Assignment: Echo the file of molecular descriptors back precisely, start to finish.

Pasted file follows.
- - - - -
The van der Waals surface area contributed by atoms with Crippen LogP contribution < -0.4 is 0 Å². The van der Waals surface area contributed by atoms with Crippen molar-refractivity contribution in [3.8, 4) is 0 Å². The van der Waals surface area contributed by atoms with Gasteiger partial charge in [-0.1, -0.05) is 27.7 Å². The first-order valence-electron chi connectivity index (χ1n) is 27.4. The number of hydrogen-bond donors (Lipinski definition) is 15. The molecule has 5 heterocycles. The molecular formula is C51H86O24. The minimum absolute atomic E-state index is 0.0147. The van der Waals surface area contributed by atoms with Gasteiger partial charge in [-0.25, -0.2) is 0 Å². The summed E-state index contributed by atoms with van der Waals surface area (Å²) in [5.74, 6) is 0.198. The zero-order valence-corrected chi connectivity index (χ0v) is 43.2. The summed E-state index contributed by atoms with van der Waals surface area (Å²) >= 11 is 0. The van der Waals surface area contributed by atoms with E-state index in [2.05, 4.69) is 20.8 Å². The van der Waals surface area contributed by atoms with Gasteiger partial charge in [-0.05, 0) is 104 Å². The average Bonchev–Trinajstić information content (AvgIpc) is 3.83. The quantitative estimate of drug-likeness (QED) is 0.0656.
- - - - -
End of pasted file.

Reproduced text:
The van der Waals surface area contributed by atoms with Crippen LogP contribution < -0.4 is 0 Å². The van der Waals surface area contributed by atoms with Crippen molar-refractivity contribution in [3.8, 4) is 0 Å². The van der Waals surface area contributed by atoms with Gasteiger partial charge in [-0.1, -0.05) is 27.7 Å². The first-order valence-electron chi connectivity index (χ1n) is 27.4. The number of hydrogen-bond donors (Lipinski definition) is 15. The molecule has 5 heterocycles. The molecular formula is C51H86O24. The minimum absolute atomic E-state index is 0.0147. The van der Waals surface area contributed by atoms with Gasteiger partial charge in [-0.25, -0.2) is 0 Å². The summed E-state index contributed by atoms with van der Waals surface area (Å²) in [5.74, 6) is 0.198. The zero-order valence-corrected chi connectivity index (χ0v) is 43.2. The summed E-state index contributed by atoms with van der Waals surface area (Å²) >= 11 is 0. The van der Waals surface area contributed by atoms with E-state index in [2.05, 4.69) is 20.8 Å². The van der Waals surface area contributed by atoms with Gasteiger partial charge in [-0.05, 0) is 104 Å². The average Bonchev–Trinajstić information content (AvgIpc) is 3.83. The quantitative estimate of drug-likeness (QED) is 0.0656.